The FAA assigned three inspectors to manage the Air Wisconsin certificate; a Principal Operations inspector (POI), an Assistant POI, and an Aircrew Program Manager (APM). Their office was located in Des Plaines, IL near the Chicago O’Hare airport. The headquarters of Air Wisconsin was in Appleton, WI, the primary training center was in Charlotte, NC, and the crew domiciles were in Philadelphia, Washington, D.C. and Norfolk, VA. The POI stated that providing oversight of Air Wisconsin was difficult because of the required travel to Charlotte and to cities where the company flies. THE POI had not been to Charlotte to observe training since he became POI for AWAC.

The POI stated that he was not aware of the amount of time AWAC pilots needed to complete IOE, and that, if he had known, he would have been very concerned. He stated that if a lot of pilots were requiring a lot of IOE, it might indicate something wrong with the training.

Air Wisconsin had 40 check airmen, ten of whom were new. The APM did initial qualification checks on all the new check airmen in 2007, he certified five or six new Aircrew Program Designees (APD’s), and he did 50% of new captain final line checks in 2007. However, the company had an exemption to 14 CFR 121.434 (c) (1) (ii) which allowed the company to substitute their own check airmen in place of an FAA inspector to observe a qualifying PIC during his Operating Experience (OE). The APM stated that it was possible for a new captain to go through the entire upgrade process and never see the FAA.


Air Wisconsin Procedures:

Flight Director and Autopilot Use

The AWAC Flight Operations Manual (FOM), CL-65 Flight Crew Manual, and Training Manual all recommended or suggested the use of the flight director and autopilot while flying Instrument Landing System (ILS) approaches in instrument meteorological conditions; however it was not required. The autopilot and flight director were turned off by the FO during the approach. In an interview, he stated he "could have used more training on the autopilot." He further stated that his reason for turning off the flight director was to "declutter" the display and "to get the feel of the aircraft." The Captain reported that he did not know that the FO had turned off the flight director. The FO made a verbal callout when switching off the autopilot, although not in accordance with Air Wisconsin standard phraseology, and the Captain said he heard the disconnect alert tone.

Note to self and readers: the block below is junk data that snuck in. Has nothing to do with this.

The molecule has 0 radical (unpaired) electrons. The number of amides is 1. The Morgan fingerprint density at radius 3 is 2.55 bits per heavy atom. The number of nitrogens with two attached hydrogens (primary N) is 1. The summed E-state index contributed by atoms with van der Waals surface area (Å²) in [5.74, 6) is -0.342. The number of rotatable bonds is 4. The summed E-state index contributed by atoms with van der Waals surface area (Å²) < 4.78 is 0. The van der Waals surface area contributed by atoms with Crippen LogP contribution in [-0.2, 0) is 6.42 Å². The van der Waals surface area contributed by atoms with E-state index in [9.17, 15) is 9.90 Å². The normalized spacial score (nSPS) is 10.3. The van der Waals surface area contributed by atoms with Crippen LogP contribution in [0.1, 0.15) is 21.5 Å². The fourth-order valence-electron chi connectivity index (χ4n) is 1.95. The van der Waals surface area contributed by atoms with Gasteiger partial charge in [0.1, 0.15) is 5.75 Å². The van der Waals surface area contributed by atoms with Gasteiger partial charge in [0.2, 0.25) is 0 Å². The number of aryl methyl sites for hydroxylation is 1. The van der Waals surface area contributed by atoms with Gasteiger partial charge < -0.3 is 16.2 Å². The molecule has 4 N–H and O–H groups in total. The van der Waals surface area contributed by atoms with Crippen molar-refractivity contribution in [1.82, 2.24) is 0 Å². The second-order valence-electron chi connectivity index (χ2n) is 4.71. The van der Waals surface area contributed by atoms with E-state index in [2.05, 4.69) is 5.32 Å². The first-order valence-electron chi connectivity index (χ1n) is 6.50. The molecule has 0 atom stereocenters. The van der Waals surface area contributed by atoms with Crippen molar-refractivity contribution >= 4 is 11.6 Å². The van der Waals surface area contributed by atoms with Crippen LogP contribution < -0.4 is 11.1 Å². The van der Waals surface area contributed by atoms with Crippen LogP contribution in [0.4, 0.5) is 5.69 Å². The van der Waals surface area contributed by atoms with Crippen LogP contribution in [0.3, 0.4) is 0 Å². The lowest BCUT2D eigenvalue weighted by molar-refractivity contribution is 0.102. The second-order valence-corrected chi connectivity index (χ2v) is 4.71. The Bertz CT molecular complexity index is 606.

After the accident, AWAC changed their automation policy. On December 28, 2007, AWAC issued a notice making autopilot and flight director use mandatory when available when weather conditions are less than 1000 foot ceiling and 3 miles visibility (1000/3).

Approach Briefings

The AWAC FOM In-Range Procedures, paragraph 12.2 stated that the following items will be briefed and coordinated:

A. ATIS (Automatic Terminal Information Service) or airport information.
B. The approach and runway to be used and chart date.
C. Approach aid frequency.
D. Approach course bearing.
E. MSA (Minimum Safe Altitude), Altitudes for initial, final approach fix, and MDA/DA (Minimum Descent Altitude/Decision Altitude)…
F. Airport or touchdown zone elevation as appropriate.
G. Missed approach point (except ILS)
H. Missed approach heading/course and altitude…
I. Confirm landing distance is adequate.
J. Acceptability of LAHSO (Land And Hold Short Operation) procedures…"

The FOM further stated: "If a precision approach is being accomplished and the weather is at or near minimums, the crew should review the visual requirements necessary to continue descent below DA to 100 ft above the TDZ (Touchdown Zone), and then, the visual conditions necessary to continue descent below 100 ft above the TDZ for landing."

Approach and Landing Guidance

The AWAC CL-65 FCM Normal Procedures stated that, "a stabilized approach means that the aircraft must be in an approved landing configuration, must maintain the proper approach speed with thrust set appropriately, and must be established on the proper flight path before descending below [1000 feet above DA]. These conditions must be maintained throughout the rest of the approach for it to be considered stabilized. When at or below the minimum stabilized approach height, descent rates in excess of 1000 feet per minute will be cause for consideration to abandon the approach." The AWAC Flight Operations Manual (FOM) stated that "A go-around should be initiated if there is a deviation from defined standards within 500 feet of the DA/MDA." The defined standards were: airspeed +/- 5 knots, heading +/- 10 degrees, localizer +/- ¼ scale, glide slope +/- ¼ scale.

The FCM noted "Touchdown of the CL-65 is usually firm. Should the PF flare too soon, airspeed will bleed off quickly resulting in a possible stall."

AWAC procedures allowed either pilot to commence the go-around procedure by calling "go around" at any time that he determines it to be necessary. After the accident, AWAC further defined the stabilized approach parameters and added a detailed go around briefing requirement to the FCM and FOM.

Use your browsers 'back' function to return to synopsis
Return to Query Page